A rundown of the departments and programmes that received support for digital ambitions
It’s been a while since the government last conducted a comprehensive spending review.
After twice being delayed by a year, before this week’s review, the previous such exercise took place two prime ministers and three chancellors ago, in a world where Justin Bieber had just had his UK first number-one single and Jack Grealish had just scored his first Premier League goal – and the UK was still seven months away from voting on whether to remain in the European Union.
Clearly, a lot has happened since then.
Not least in the technology landscape, where six years can be an awfully long time; since November 2015 there have been seven new iterations of the iPhone – not to mention 10 different ministers in charge of digital government.
Many digital and data projects and teams across government will have been waiting to see if the budget and spending review – which set out departmental funding plans for the coming three years – provided backing to progress or even expand their ambitions.
This week finally brought news – here are the headlines.
Investment still needed in customs IT
The development by HM Revenue and Customs of a new customs IT system was one of the biggest operational challenges the government faced in preparing for Brexit. At the time of the referendum, the department was already engaged in a major project to deliver a new platform that could cope with up to 100 million declarations each year – comfortably in excess of an average annual total of about 55 million.
Overnight, the incoming Customs Declaration Service needed to massively increase its capacity to enable it to cope with the post-Brexit expectation of about 250 million declarations a year.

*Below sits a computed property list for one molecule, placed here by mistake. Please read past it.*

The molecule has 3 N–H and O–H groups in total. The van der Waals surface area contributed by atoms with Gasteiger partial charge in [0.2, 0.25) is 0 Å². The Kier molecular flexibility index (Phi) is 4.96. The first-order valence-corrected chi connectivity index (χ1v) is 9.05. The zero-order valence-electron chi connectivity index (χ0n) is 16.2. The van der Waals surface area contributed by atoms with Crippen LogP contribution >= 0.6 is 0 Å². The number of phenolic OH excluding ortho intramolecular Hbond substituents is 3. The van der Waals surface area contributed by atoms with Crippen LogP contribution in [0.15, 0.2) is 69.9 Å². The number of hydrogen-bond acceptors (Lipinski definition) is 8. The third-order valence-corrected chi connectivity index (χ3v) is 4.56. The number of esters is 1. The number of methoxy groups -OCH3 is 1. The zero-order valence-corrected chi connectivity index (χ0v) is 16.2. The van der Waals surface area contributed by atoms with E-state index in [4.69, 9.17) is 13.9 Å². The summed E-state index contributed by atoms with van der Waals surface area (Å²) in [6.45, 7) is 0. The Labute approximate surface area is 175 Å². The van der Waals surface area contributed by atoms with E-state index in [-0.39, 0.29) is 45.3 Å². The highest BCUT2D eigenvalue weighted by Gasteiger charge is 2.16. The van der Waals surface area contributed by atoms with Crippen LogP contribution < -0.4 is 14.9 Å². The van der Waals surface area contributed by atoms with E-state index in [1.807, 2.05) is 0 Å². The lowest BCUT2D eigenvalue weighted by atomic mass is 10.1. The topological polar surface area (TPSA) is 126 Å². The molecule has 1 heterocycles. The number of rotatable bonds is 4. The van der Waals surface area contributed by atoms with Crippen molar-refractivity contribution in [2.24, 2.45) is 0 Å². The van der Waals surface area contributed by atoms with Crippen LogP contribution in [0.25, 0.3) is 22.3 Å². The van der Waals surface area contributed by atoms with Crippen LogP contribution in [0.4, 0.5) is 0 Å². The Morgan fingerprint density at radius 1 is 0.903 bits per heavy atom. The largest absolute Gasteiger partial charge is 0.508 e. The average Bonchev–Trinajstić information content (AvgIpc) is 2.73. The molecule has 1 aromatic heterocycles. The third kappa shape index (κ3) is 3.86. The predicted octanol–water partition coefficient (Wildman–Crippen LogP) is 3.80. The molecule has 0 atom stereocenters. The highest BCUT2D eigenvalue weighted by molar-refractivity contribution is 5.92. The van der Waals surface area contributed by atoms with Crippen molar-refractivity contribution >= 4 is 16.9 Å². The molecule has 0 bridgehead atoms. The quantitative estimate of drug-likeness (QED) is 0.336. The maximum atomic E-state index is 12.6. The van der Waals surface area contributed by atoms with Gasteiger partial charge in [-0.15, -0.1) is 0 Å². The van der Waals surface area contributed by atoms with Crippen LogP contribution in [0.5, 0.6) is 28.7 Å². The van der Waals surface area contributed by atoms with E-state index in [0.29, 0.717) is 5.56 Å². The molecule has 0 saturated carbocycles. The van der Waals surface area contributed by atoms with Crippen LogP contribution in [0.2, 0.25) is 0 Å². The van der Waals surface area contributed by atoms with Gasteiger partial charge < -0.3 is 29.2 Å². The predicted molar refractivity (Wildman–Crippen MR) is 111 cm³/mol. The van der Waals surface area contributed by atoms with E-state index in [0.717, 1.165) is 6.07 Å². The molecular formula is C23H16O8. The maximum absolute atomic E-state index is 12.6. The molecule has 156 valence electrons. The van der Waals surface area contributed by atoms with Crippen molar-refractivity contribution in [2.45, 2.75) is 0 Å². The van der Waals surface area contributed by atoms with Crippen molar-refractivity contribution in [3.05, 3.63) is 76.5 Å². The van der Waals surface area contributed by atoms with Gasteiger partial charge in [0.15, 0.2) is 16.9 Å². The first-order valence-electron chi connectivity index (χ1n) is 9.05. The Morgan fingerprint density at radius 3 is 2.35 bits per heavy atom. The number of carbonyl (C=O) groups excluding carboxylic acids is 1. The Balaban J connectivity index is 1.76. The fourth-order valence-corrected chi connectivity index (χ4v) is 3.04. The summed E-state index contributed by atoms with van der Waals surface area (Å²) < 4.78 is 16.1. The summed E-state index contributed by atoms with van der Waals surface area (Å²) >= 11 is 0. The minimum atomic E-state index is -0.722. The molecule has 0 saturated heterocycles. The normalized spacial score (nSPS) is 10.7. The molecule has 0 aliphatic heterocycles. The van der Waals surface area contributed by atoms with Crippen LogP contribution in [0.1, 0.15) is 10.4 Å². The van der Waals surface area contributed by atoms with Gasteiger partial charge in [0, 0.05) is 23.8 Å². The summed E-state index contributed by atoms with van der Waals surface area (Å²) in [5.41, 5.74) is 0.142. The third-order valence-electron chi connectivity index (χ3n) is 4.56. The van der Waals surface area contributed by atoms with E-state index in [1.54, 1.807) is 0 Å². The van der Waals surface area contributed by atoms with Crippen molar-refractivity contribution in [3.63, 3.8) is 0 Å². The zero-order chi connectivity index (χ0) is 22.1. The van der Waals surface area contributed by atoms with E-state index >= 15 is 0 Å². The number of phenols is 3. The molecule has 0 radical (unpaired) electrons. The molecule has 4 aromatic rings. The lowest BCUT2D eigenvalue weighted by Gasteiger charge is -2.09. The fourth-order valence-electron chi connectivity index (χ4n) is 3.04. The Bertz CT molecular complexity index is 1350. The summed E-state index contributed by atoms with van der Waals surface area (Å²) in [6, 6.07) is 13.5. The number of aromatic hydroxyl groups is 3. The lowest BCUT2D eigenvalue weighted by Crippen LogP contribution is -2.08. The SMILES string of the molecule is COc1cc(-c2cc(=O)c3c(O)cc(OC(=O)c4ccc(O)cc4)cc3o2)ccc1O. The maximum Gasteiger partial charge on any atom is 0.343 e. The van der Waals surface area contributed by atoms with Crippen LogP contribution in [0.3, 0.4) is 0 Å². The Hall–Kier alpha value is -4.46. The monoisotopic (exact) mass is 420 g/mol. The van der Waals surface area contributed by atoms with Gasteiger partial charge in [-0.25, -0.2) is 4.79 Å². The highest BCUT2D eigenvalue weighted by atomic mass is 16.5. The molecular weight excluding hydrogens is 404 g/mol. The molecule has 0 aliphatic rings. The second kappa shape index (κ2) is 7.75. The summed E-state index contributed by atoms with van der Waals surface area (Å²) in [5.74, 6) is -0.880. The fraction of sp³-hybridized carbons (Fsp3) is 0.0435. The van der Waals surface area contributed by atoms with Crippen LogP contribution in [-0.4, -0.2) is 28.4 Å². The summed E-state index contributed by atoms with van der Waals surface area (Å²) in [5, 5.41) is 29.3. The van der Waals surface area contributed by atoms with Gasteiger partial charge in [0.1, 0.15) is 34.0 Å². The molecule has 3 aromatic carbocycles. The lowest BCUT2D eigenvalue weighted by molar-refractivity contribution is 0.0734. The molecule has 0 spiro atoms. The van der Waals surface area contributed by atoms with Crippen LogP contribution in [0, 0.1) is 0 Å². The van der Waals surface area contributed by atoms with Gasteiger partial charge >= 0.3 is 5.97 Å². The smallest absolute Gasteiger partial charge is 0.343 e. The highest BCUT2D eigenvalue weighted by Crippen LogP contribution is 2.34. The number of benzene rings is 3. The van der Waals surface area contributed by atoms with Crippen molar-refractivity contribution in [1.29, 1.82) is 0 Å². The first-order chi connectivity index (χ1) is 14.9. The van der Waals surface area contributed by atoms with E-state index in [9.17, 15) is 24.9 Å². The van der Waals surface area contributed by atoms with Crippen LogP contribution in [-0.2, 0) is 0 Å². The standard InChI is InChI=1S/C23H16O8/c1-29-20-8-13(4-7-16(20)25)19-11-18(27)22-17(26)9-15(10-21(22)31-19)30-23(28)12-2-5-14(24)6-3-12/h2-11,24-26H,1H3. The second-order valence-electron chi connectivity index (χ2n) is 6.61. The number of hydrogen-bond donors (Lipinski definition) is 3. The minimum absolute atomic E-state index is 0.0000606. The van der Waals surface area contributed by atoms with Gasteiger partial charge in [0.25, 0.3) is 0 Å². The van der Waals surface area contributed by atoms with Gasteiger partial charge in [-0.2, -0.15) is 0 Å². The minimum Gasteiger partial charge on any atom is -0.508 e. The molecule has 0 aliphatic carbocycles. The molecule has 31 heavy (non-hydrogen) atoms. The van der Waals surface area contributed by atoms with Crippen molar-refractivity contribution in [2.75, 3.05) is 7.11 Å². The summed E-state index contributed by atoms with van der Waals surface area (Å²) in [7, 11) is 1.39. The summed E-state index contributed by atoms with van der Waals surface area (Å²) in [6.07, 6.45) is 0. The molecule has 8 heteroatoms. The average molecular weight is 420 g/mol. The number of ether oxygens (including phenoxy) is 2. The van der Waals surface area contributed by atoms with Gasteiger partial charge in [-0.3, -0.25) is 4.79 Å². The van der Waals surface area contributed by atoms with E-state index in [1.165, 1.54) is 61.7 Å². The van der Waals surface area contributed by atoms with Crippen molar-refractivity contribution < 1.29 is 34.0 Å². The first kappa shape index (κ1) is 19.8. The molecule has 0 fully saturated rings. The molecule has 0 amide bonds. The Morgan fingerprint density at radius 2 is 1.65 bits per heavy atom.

In the months following the Brexit vote, MPs frequently warned of the urgent need for HMRC to receive sufficient funding to deliver the new system.
The system has long since got up and running, but the spending review makes clear that IT platforms at the UK border still require heavy and ongoing investment.
During the three-year period from 2022/23 to 2024/35, HMRC will receive £838m “to complete the delivery of critical customs IT, including the new Customs Declaration Service”.
Digitising export services
Goods on the way out of the UK – as well as the way in – will also benefit from money invested in digital services, the spending review announced.
The Department for International trade currently runs an Export Support Service to support UK traders in selling goods to the EU. The government intends to increase the scope of this service, and support increased digitisation.
Between now and 2025, a total of £45m in funding will be provided “for the digital transformation of DIT’s export support services, delivered through an expansion of DIT’s new EU- focused [service] to cover all markets” around the world.
Big backing for Innovate UK
The government agency dedicated to promoting and supporting innovation, Innovate UK, was a big winner this week.
The organisation’s work was praised by Rishi Sunak during his speech in the House of Commons, alongside a pledge to increase its annual budget by more than 50%.
Its current tally of yearly funding stands at £700m; in the second year of the spending review period, 2023/24, this will be raised to £800m. The following year will bring a budget of £1.1bn.
Part of non-departmental funding agency UK Research and Innovation, Innovate UK describes its role as being to “drive productivity and economic growth by supporting businesses to develop and realise the potential of new ideas, including those from the UK’s world-class research base”.